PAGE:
Man being created in the image of God, he is sovereign, he is dignified, he is free and he has the right to be himself. Here is the philosophical and theological root of the notion of individual human right.

 There is another crucial West-Asia difference in man-God relations. In Asia, it is not sure if there is a god. Even if there is god, no one knows who the god is. That is, the god is not revealed.

 Hence, the god has little influence on man. Now, in Christianity, God is identified. God is revealed in two ways: directly through the Bible and indirectly through the nature.

 Thus, there is a big difference between Asia and the West as far as the man-God relations are concerned. In the West, there is only one God; so there is only one absolute truth determined by God. Thus, Christianity is a powerful doctrine.

 On the other hand, in Asia, there is no unique God. So there is no absolute truth; the truth is relative. Here, we see the philosophical and religious root of pragmatism in Asia

1.2 Man-Society Relations

 The most dominant system of thoughts in Asia in relation to the man-society relations is Confucianism

 In Confucianism, man is defined in function of his position within a given collective entity of which he is a part. We should remember that Confucianism was formulated by Confucius in order to show the best governance of the king (government).

 For Confucius, what counts in the society should be the stability and the order in a hierarchical society.

 There are basically four hierarchical relations: king-subject, parents-children, husband and wife, elder sibling-younger sibling. These relations consist of rights and duties.

 The subject must respect and obey the king; the latter must provide stability, security and welfare to the former.

 The parents must provide the moral and physical needs and the education of children; the latter should respect, obey and look after the former at their old age.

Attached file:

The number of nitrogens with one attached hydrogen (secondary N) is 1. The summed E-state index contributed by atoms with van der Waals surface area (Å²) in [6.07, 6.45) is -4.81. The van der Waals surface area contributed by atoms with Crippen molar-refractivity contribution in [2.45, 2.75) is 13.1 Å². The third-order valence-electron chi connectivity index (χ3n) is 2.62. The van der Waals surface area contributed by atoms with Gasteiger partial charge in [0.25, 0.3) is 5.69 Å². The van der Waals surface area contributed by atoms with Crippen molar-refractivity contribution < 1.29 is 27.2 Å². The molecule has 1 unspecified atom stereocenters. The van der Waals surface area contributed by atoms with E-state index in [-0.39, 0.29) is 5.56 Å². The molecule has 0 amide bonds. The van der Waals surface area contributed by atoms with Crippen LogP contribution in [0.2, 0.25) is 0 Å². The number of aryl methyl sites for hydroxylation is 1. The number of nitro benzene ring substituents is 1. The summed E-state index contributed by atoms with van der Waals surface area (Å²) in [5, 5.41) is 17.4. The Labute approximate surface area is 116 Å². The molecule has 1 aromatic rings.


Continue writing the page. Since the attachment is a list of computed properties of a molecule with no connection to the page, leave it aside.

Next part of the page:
The husband should be responsible for the welfare of his wife; the latter must obey and serve the former.

 The elder sibling must guide and help the younger sibling; the latter must respect and follow the guidance of the former.

 The Confucian human relationship can be summarized in terms of "Hyo"(孝) and "In" (仁).

 "Hyo" means the attitude of a person of inferior social status toward the person of superior social status. It means filial piety, respect and obedience.

 "In" means the attitude of a person of superior social status toward a person of inferior social status. It includes magnanimity, generosity, compassion and other forms of paternalistic attitude.

 When Asian man meets a person for the first time, he often asks the age of the person just met. This may put uneasy a westerner; it is understandable. The reason for doing it is to determine his "good manner" required, when he meets the person of older age. In the absence of other known criteria, the social status is often determined by the age of the person.

 The Confucian notion of man-society relationship has important implication on human right. The whole human relationship being hierarchically integrated, man is not autonomous and man belongs to a collective entity.

 In other words, human relations make sense only in the context of collectivism. Collectivism comes before individualism. It means that individual right can be less important than the right of collective entity. It is the opposite in the West. (다음 호에 계속)